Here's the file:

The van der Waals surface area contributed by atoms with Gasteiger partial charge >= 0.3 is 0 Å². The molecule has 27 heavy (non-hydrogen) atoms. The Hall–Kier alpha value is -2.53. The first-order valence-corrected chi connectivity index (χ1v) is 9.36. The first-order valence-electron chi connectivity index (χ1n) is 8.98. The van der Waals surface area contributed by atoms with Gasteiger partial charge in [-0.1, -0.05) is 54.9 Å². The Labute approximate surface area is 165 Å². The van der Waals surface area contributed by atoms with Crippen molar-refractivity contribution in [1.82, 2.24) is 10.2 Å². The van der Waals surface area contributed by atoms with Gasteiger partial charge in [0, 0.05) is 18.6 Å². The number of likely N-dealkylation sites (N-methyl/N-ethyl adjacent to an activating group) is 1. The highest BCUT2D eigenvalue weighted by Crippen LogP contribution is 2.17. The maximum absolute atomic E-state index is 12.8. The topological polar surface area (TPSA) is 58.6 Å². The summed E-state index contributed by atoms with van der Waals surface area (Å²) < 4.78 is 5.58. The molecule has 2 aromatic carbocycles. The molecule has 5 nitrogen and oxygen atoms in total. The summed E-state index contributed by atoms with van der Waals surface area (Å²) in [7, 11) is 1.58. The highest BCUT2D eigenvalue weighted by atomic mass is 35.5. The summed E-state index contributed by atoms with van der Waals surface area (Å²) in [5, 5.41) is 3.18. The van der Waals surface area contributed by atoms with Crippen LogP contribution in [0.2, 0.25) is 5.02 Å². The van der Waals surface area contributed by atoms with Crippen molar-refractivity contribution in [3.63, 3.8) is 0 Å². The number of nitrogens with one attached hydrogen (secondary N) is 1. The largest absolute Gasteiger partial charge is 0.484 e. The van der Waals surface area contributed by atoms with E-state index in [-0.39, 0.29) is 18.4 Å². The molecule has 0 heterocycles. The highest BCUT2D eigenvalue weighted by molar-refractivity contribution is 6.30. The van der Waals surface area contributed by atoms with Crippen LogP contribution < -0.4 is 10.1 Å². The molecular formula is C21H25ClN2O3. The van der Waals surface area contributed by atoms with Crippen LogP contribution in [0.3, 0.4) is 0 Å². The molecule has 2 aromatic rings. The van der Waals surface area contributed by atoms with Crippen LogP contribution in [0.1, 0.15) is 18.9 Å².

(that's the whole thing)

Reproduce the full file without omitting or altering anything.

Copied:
The van der Waals surface area contributed by atoms with Gasteiger partial charge >= 0.3 is 0 Å². The molecule has 27 heavy (non-hydrogen) atoms. The Hall–Kier alpha value is -2.53. The first-order valence-corrected chi connectivity index (χ1v) is 9.36. The first-order valence-electron chi connectivity index (χ1n) is 8.98. The van der Waals surface area contributed by atoms with Gasteiger partial charge in [-0.1, -0.05) is 54.9 Å². The Labute approximate surface area is 165 Å². The van der Waals surface area contributed by atoms with Crippen molar-refractivity contribution in [1.82, 2.24) is 10.2 Å². The van der Waals surface area contributed by atoms with Gasteiger partial charge in [0, 0.05) is 18.6 Å². The number of likely N-dealkylation sites (N-methyl/N-ethyl adjacent to an activating group) is 1. The highest BCUT2D eigenvalue weighted by Crippen LogP contribution is 2.17. The maximum absolute atomic E-state index is 12.8. The topological polar surface area (TPSA) is 58.6 Å². The summed E-state index contributed by atoms with van der Waals surface area (Å²) < 4.78 is 5.58. The molecule has 2 aromatic carbocycles. The molecule has 5 nitrogen and oxygen atoms in total. The summed E-state index contributed by atoms with van der Waals surface area (Å²) in [7, 11) is 1.58. The highest BCUT2D eigenvalue weighted by atomic mass is 35.5. The summed E-state index contributed by atoms with van der Waals surface area (Å²) in [5, 5.41) is 3.18. The van der Waals surface area contributed by atoms with Crippen LogP contribution in [0.2, 0.25) is 5.02 Å². The van der Waals surface area contributed by atoms with Crippen molar-refractivity contribution in [3.63, 3.8) is 0 Å². The number of nitrogens with one attached hydrogen (secondary N) is 1. The largest absolute Gasteiger partial charge is 0.484 e. The van der Waals surface area contributed by atoms with E-state index in [-0.39, 0.29) is 18.4 Å². The molecule has 0 heterocycles. The highest BCUT2D eigenvalue weighted by molar-refractivity contribution is 6.30. The van der Waals surface area contributed by atoms with Crippen LogP contribution < -0.4 is 10.1 Å². The molecular formula is C21H25ClN2O3. The van der Waals surface area contributed by atoms with Crippen LogP contribution in [0.3, 0.4) is 0 Å². The molecule has 2 aromatic rings. The van der Waals surface area contributed by atoms with Crippen LogP contribution in [0.1, 0.15) is 18.9 Å².